Coal's Toxic Sludge

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During the Clinton administration, the EPA took its first hard look at coal ash. In March 2000, the agency concluded that "these wastes can, and do, pose significant risks to human health and the environment when not properly managed." But rather than officially designate coal ash as hazardous, the EPA offered the industry a deal. If polluters agreed to dump or recycle coal ash according to "tailored" federal standards, their waste would remain labeled as nonhazardous. If not, the EPA would step in and brand a company's coal ash as hazardous, prompting stricter oversight.

But that wasn't good enough for Big Coal. The proposal set off a lobbying frenzy by coal-burning utilities and the Utility Solid Waste Activities Group, the industry's front group on coal-ash disposal. "The high costs of regulation," the group warned, "will ultimately be shared nationwide by employees, taxpayers, ratepayers, investors and customers." Citing an analysis it commissioned, USWAG claimed that the annual cost of regulating coal ash would be as high as $13.8 billion — even though EPA data showed that proper disposal would cost no more than $3.5 billion. The industry's numbers were "wildly excessive," says Andrew Wittner, who oversaw the EPA's assessment of coal ash during the Clinton years.

The scare tactics worked: Thanks to the lobbying campaign, even the Energy Department and the federal Office of Surface Mining came out in opposition to the EPA's proposal. In May 2000, coal ash was officially designated as "nonhazardous," allowing the states to deal with the toxic waste as they saw fit.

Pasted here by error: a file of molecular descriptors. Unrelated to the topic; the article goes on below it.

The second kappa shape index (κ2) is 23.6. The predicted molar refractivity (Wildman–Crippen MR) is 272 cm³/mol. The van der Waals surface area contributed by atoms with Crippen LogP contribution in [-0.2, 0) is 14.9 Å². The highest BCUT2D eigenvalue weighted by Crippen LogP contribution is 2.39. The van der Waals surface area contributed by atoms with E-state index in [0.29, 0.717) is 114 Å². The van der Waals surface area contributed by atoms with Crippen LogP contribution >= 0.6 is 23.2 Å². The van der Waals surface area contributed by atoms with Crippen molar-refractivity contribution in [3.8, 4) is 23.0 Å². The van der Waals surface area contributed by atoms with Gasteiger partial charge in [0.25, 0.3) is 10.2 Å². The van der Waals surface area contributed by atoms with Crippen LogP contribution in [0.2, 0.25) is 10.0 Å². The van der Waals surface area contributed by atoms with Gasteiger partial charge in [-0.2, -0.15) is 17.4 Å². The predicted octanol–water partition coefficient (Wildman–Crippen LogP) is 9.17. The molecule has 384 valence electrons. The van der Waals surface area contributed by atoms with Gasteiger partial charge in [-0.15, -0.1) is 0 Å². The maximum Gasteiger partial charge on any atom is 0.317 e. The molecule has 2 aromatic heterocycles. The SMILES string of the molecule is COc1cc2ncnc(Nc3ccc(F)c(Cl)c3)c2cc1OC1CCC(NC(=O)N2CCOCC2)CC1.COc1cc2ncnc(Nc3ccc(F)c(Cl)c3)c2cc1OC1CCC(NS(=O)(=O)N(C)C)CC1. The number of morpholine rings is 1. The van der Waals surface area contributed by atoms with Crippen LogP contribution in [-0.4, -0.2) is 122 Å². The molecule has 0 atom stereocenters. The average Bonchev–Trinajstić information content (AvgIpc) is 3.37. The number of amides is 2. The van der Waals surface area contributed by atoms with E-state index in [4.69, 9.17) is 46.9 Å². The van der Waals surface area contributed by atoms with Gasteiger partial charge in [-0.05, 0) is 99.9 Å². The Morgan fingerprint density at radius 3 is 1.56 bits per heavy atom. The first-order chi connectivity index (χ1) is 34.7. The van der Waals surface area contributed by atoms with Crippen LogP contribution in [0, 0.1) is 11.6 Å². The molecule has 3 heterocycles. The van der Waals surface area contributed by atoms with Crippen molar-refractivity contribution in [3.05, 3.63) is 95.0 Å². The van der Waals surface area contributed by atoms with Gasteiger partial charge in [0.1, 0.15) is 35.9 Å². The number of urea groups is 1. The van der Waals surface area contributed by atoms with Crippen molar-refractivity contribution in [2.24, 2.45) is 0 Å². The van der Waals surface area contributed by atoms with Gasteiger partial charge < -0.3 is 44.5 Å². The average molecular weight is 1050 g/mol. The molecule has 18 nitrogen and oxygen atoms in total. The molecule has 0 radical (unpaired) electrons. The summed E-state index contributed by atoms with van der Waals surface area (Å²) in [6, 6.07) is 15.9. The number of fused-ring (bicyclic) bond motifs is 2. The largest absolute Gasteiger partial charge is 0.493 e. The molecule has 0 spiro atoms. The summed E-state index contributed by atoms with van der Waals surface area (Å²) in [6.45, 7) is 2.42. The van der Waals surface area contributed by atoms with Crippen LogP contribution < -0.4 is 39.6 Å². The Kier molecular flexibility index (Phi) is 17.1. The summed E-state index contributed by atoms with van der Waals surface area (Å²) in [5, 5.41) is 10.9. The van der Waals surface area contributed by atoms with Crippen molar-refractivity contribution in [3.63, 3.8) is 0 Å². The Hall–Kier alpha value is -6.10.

A year later, when Bush took office, the agency became even more industry-friendly. "He purged the EPA," says Wittner. "All interest in doing anything about coal ash stopped." The agency actively began suppressing information about the danger that coal waste posed to public health. It deleted references to coal ash's "high risk" potential from fact sheets and PowerPoint presentations, and blacked out key passages in documents released to environmentalists under the Freedom of Information Act. It sat on the damning results of a 2002 study, which found that residents near unlined waste ponds face a risk of cancer that is far higher than the level used to justify federal regulation. The EPA even formed an official "partnership" with industry trade groups like USWAG to promote the "beneficial use" of coal ash in everything from highways to carpets. The sweetheart deal allowed the industry to avoid the cost of disposing of coal ash as hazardous waste, while at the same time making a profit off its toxic mess. The working relationship between regulators and coal polluters was so close that — in an October 2008 e-mail to the EPA itself — one industry representative joked about being "in bed again" with the agency.

"EPA is supposed to be a regulatory agency," says Jeff Ruch, executive director of Public Employees for Environmental Responsibility, a watchdog group composed of federal and state workers. "And regulatory agencies are not supposed to be in a 'products partnership' with the very industries that they are supposed to regulate."

In their latest lobbying blitz, coal-burning utilities and their allies continue to argue that putting stringent federal regulation on coal ash will cost billions of dollars, jack up electricity prices, destroy the economy, force the shutdown of coal plants and perhaps even cause blackouts. But they downplay the danger that coal ash poses to human health. USWAG insists that the way to determine if coal ash should be regulated as a hazardous waste is to use a test called the Toxicity Characteristic Leaching Procedure. Essentially, you put some coal waste in water, shake it up for 18 hours, then measure what leaches out of it. If the toxicity of the remaining junk exceeds allowable levels, the material is listed as hazardous. "By this standard, coal ash is not a hazardous waste," says Jim Roewer, the head of USWAG.

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